If picky eaters in your family are missing out on important nutrients, this guide will add some fizz to those plain old apples, oranges, and bananas.
Handle dry ice with gloves, and use no more than 1 gram of dry ice if you are using a plastic bottle to avoid exploding your container.
Step 1: Cut up fruit
Cut up hard fruits such as apples, oranges, and grapes — these store carbon dioxide best.
Step 2: Add dry ice
Add a small handful of dry ice to the bottom of the pressure cooker. Remember that dry ice is extremely cold and can burn your skin — use gloves when handling.
Use a wide-mouth bottle if you don’t have a pressure cooker — just be sure to use a piece of ice about half the size of your thumb to avoid an explosion.
Step 3: Add fruit to pressure cooker
Pile the fruit on the insert tray and lower it into the pressure cooker, making sure there is room enough from the carbon dioxide gas to flow around the fruit.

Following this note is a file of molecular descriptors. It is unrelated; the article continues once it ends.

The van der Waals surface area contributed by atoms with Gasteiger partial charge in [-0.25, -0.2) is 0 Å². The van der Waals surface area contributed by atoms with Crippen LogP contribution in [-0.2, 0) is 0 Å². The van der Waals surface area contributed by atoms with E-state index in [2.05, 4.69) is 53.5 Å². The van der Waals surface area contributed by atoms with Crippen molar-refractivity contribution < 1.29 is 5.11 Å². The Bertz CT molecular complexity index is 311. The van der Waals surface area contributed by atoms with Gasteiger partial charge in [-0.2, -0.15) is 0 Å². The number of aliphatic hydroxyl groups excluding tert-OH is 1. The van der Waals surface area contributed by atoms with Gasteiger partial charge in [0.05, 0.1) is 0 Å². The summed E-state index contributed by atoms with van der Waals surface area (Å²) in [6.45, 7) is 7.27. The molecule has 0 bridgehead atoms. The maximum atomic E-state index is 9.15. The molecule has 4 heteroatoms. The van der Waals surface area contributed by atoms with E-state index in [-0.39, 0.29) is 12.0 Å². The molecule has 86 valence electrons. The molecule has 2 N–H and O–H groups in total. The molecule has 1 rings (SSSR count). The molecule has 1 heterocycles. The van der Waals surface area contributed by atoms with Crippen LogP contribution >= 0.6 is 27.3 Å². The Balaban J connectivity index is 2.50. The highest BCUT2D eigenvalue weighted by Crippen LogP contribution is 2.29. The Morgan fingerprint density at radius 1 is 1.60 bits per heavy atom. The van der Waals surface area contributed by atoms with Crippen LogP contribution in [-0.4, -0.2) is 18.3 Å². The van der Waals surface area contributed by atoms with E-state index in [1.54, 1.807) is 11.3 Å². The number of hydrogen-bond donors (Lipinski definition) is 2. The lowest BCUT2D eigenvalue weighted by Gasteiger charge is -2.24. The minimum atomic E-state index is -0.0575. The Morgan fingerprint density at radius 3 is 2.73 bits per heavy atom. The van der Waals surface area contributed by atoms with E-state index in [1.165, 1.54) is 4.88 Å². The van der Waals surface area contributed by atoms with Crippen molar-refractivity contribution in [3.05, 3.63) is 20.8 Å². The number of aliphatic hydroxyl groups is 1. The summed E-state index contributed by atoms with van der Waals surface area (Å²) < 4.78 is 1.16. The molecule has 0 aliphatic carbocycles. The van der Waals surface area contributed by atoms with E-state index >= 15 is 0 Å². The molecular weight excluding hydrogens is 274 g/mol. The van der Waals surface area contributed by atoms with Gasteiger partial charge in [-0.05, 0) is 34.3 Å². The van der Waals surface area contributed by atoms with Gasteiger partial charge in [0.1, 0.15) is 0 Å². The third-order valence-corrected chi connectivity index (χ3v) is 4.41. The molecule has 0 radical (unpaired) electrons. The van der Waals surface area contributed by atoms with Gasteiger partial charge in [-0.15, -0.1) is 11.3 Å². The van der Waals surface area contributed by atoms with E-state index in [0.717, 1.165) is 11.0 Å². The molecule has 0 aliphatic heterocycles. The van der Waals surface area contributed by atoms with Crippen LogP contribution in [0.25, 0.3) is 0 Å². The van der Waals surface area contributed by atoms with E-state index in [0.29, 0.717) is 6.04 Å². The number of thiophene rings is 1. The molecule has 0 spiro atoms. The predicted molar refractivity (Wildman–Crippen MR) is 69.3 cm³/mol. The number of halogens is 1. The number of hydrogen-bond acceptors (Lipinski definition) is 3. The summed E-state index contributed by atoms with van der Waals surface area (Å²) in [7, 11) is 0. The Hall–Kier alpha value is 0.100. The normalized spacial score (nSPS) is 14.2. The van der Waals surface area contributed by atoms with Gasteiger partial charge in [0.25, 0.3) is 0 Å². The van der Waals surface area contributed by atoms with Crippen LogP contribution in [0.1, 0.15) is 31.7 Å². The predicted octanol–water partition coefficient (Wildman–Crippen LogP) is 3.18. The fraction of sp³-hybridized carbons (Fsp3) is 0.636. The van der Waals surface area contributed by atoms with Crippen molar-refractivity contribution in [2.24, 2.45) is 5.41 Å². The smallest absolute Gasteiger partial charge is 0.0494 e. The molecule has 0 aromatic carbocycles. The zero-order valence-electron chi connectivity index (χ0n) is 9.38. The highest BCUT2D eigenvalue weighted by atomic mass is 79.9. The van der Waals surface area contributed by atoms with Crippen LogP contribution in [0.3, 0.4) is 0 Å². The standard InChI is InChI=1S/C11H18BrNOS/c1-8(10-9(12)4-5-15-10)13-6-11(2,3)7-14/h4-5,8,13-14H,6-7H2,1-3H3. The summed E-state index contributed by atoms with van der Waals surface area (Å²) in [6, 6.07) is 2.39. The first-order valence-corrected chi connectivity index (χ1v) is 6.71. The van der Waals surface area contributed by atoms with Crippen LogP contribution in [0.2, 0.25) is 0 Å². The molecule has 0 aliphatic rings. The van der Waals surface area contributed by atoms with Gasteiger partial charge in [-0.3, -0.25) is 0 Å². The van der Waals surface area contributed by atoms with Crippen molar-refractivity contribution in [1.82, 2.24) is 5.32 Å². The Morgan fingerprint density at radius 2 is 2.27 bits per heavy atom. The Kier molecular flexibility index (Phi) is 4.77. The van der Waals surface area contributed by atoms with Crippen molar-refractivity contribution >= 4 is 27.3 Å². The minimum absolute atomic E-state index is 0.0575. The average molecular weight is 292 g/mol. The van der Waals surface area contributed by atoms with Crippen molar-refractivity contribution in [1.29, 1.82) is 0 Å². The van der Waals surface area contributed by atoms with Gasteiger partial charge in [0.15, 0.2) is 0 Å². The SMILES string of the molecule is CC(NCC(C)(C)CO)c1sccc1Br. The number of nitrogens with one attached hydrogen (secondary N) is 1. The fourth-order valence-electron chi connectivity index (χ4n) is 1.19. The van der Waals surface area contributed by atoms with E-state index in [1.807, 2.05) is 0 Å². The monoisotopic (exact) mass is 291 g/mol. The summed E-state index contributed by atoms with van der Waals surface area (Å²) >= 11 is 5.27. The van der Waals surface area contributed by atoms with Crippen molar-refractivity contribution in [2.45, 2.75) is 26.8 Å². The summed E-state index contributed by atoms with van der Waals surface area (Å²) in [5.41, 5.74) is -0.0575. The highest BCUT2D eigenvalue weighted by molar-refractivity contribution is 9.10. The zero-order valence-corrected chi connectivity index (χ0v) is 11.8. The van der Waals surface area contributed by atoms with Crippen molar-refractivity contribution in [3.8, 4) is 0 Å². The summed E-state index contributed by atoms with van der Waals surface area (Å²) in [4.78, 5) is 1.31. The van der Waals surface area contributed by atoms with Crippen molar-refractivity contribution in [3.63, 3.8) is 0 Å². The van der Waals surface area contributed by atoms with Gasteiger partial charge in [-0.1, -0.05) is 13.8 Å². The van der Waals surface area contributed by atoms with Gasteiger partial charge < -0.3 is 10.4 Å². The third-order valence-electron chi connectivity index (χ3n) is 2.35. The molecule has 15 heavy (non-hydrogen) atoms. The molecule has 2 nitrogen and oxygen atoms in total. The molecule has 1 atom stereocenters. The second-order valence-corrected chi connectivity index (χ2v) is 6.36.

Step 4: Seal pressure cooker
Seal the pressure cooker and let it sit for about 30 minutes to an hour. The pressure-release valve of a pressure cooker will make the process safer.
If you’re using a bottle, tighten the cap and refrigerate the fruit overnight.
Step 5: Remove fruit and enjoy
Remove your carbonated fruit, toss the dry ice, and enjoy it as a light snack, or add it to fruit juice and other drinks for a splash of fizzy fun.
Did You Know?
Drugstore soda fountains first appeared in the late 1800s, but it wasn’t until 1920 with the passage of Prohibition that their popularity exploded.